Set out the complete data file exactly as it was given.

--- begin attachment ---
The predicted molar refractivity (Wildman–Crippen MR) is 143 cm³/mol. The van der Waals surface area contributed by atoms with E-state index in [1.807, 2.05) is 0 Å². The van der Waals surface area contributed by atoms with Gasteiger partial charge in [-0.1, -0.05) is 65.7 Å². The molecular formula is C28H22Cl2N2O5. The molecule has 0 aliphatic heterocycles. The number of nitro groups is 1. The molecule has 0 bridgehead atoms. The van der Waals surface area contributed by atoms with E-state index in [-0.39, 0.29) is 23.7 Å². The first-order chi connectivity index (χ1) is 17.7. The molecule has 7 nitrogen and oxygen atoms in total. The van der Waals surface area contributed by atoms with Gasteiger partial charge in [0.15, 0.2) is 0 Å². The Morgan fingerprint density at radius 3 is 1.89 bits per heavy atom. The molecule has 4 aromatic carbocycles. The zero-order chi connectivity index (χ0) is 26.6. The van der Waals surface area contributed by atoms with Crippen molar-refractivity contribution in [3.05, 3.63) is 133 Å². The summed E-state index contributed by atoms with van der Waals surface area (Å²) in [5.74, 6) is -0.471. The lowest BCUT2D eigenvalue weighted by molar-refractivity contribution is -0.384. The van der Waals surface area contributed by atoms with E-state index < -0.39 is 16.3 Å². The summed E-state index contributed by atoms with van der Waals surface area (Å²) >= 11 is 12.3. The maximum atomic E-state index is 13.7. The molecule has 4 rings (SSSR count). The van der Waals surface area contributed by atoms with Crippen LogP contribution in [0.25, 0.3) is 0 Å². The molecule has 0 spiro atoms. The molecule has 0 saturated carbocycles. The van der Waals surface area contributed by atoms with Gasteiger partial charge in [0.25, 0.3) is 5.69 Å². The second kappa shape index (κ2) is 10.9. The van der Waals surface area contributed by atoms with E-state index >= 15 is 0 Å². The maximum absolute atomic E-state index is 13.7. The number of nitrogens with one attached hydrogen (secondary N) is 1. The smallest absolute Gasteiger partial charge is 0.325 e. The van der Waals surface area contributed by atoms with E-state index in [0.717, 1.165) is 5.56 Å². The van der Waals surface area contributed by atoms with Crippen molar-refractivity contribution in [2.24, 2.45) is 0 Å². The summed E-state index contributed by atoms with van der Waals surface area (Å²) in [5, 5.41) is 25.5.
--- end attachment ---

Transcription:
The predicted molar refractivity (Wildman–Crippen MR) is 143 cm³/mol. The van der Waals surface area contributed by atoms with E-state index in [1.807, 2.05) is 0 Å². The van der Waals surface area contributed by atoms with Gasteiger partial charge in [-0.1, -0.05) is 65.7 Å². The molecular formula is C28H22Cl2N2O5. The molecule has 0 aliphatic heterocycles. The number of nitro groups is 1. The molecule has 0 bridgehead atoms. The van der Waals surface area contributed by atoms with E-state index in [-0.39, 0.29) is 23.7 Å². The first-order chi connectivity index (χ1) is 17.7. The molecule has 7 nitrogen and oxygen atoms in total. The van der Waals surface area contributed by atoms with Gasteiger partial charge in [0.15, 0.2) is 0 Å². The Morgan fingerprint density at radius 3 is 1.89 bits per heavy atom. The molecule has 4 aromatic carbocycles. The zero-order chi connectivity index (χ0) is 26.6. The van der Waals surface area contributed by atoms with Crippen molar-refractivity contribution in [3.05, 3.63) is 133 Å². The summed E-state index contributed by atoms with van der Waals surface area (Å²) in [5.74, 6) is -0.471. The lowest BCUT2D eigenvalue weighted by molar-refractivity contribution is -0.384. The van der Waals surface area contributed by atoms with E-state index < -0.39 is 16.3 Å². The summed E-state index contributed by atoms with van der Waals surface area (Å²) >= 11 is 12.3. The maximum atomic E-state index is 13.7. The molecule has 4 rings (SSSR count). The van der Waals surface area contributed by atoms with Crippen LogP contribution in [0.25, 0.3) is 0 Å². The molecule has 0 spiro atoms. The molecule has 0 saturated carbocycles. The van der Waals surface area contributed by atoms with Gasteiger partial charge in [0.25, 0.3) is 5.69 Å². The second kappa shape index (κ2) is 10.9. The van der Waals surface area contributed by atoms with E-state index >= 15 is 0 Å². The maximum absolute atomic E-state index is 13.7. The number of nitrogens with one attached hydrogen (secondary N) is 1. The smallest absolute Gasteiger partial charge is 0.325 e. The van der Waals surface area contributed by atoms with E-state index in [0.717, 1.165) is 5.56 Å². The van der Waals surface area contributed by atoms with Crippen molar-refractivity contribution in [2.24, 2.45) is 0 Å². The summed E-state index contributed by atoms with van der Waals surface area (Å²) in [5, 5.41) is 25.5.